Over the past month, border officials say they've seen an overwhelming surge of families seeking asylum, stopping about 5,000 people a day. Many are being taken to Phoenix, where different organizations work to get them resources.
One Hundred Angels is a non-profit collecting items for families. Since 2018, they've assisted about 18,000 asylum seekers transitioning to Maricopa County, according to the group's founder Cecilia Garcia.
So far this year, she says they've helped about 670 people.
"When it comes to how many people are being dropped off our city, or in this town, I can't give that information because I don't have it," she said. "But I know yes, we are receiving more individuals, more families than we were in January per se."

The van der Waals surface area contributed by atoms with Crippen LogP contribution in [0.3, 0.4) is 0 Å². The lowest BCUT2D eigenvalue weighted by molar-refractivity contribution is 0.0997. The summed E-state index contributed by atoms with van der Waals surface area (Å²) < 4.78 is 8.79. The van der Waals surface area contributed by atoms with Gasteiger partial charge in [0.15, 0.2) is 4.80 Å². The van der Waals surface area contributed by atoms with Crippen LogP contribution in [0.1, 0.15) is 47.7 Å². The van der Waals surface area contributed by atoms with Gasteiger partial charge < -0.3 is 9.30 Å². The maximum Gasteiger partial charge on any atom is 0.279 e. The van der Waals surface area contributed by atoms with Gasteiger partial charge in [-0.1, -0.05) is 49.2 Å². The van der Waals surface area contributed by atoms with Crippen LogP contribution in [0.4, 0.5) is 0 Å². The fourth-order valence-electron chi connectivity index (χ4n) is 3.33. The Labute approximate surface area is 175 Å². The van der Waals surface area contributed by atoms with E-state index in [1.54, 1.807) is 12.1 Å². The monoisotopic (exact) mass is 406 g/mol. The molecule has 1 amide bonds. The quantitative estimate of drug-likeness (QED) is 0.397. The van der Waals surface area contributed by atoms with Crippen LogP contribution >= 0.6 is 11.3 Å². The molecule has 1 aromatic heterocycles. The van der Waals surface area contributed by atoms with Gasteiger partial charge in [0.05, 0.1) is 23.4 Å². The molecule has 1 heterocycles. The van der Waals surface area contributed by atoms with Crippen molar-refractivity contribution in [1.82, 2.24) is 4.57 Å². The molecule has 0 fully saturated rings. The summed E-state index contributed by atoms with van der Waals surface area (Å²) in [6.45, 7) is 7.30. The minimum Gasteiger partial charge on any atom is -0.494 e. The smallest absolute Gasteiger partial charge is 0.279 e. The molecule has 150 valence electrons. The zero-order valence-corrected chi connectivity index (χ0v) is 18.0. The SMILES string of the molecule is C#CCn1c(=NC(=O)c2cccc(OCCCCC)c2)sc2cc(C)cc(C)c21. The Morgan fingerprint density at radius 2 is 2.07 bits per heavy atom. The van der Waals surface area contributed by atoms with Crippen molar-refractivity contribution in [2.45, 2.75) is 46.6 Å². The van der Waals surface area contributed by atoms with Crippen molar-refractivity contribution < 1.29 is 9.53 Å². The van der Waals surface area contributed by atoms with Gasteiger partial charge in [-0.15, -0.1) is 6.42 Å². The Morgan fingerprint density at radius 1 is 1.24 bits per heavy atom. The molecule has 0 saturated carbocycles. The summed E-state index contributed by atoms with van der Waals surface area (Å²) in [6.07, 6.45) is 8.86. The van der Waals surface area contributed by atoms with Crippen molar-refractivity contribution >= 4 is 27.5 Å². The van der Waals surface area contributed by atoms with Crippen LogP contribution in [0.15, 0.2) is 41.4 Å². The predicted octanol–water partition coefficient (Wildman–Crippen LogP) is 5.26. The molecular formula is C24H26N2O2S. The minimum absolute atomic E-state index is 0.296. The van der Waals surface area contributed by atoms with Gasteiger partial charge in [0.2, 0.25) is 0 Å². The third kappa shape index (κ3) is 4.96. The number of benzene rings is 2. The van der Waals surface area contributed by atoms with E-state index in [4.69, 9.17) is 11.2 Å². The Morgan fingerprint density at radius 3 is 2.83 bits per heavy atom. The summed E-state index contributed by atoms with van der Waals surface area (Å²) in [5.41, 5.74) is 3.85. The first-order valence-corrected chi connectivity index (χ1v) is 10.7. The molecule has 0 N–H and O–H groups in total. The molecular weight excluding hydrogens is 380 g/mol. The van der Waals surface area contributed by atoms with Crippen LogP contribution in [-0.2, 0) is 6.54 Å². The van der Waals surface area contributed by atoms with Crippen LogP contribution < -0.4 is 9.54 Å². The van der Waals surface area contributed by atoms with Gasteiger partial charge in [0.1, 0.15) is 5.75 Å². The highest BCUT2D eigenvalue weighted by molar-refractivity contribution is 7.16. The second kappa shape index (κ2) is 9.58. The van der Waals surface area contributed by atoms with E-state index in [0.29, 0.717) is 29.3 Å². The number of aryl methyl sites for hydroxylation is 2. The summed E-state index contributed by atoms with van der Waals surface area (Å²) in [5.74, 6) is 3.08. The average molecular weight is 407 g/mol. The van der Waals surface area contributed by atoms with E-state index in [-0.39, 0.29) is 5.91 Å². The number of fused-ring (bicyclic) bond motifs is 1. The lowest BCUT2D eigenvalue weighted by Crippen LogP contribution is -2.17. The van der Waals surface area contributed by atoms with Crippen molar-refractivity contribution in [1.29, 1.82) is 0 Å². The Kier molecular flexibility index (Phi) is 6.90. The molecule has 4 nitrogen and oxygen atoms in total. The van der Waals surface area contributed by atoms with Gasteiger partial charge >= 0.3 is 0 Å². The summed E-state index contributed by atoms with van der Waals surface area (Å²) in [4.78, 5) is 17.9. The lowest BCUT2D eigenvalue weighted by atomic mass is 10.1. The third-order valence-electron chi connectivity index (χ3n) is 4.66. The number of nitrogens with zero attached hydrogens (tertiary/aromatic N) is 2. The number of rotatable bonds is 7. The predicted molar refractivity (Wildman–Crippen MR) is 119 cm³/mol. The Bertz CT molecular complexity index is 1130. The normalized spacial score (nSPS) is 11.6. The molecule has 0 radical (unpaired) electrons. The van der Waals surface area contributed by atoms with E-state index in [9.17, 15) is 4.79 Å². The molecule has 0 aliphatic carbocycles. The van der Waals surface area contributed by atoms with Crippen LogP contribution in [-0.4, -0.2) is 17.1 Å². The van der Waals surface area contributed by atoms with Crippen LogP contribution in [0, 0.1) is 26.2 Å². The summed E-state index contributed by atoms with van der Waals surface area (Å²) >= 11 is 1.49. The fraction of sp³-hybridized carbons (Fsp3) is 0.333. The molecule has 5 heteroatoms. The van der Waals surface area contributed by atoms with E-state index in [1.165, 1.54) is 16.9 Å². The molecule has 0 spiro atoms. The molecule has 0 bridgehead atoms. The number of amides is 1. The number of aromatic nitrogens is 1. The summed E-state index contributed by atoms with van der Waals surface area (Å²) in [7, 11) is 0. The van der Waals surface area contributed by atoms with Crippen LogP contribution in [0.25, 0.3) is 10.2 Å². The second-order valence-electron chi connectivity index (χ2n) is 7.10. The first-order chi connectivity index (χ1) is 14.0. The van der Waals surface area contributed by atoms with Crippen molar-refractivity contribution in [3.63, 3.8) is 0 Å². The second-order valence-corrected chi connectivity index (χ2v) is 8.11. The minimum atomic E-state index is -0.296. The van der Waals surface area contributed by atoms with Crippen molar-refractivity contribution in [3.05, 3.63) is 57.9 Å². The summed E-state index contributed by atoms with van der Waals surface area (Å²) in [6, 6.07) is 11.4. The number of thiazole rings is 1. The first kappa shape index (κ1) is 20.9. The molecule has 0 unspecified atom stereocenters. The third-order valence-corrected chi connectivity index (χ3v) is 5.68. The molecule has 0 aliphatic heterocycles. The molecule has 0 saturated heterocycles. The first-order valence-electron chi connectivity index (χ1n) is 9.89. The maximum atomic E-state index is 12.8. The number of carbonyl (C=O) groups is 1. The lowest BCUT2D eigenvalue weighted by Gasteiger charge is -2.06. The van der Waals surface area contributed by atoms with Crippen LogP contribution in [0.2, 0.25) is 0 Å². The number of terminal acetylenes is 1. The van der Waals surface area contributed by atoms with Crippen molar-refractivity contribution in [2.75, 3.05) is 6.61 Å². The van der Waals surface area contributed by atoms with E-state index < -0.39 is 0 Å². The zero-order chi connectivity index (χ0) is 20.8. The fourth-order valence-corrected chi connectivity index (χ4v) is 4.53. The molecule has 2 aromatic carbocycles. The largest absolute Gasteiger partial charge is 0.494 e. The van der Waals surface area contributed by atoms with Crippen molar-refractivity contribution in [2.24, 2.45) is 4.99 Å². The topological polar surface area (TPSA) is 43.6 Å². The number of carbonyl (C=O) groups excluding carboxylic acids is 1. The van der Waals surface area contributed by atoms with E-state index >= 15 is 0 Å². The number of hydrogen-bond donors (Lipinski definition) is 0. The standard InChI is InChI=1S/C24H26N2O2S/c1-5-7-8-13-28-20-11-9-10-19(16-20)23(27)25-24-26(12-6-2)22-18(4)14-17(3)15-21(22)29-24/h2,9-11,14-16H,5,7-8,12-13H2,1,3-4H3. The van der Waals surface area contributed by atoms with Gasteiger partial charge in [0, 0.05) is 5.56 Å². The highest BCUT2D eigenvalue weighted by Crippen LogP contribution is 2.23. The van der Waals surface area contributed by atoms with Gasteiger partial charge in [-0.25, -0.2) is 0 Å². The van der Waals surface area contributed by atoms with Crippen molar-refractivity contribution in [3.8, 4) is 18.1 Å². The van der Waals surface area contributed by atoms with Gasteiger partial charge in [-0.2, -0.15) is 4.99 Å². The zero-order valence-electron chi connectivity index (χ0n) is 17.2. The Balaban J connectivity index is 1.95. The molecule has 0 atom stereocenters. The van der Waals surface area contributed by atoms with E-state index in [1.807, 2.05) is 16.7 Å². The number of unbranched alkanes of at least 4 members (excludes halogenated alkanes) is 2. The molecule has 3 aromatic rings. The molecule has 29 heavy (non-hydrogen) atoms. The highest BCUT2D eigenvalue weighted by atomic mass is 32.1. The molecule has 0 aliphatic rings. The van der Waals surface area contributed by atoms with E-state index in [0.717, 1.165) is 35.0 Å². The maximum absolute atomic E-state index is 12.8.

Garcia says up until now, they were the only organization providing medical triage for migrant families in Maricopa County. Because of capacity and COVID-19 concerns, she says a bigger clinic recently took over. However, they are continuing to collect hygiene kits with over-the-counter medication to give to families when they arrive.
"Not only are we receiving families from the northern triangle, as that's how they call that region, but we are receiving families from other areas of the world with other incredible difficult times," Garcia said.
For the past few weeks, First Church UCC Phoenix has held donation drives for their cause. It's something Reverend Susan Valiquette says is important as Christians celebrate Holy Week.
“Some people may call it political, but we are saying we are responding from a faith perspective," Valiquette said. "We are following from a way Christ taught us and from there, we act out our faith by welcoming those amongst us."
For more information on how to donate to One Hundred Angels, click here.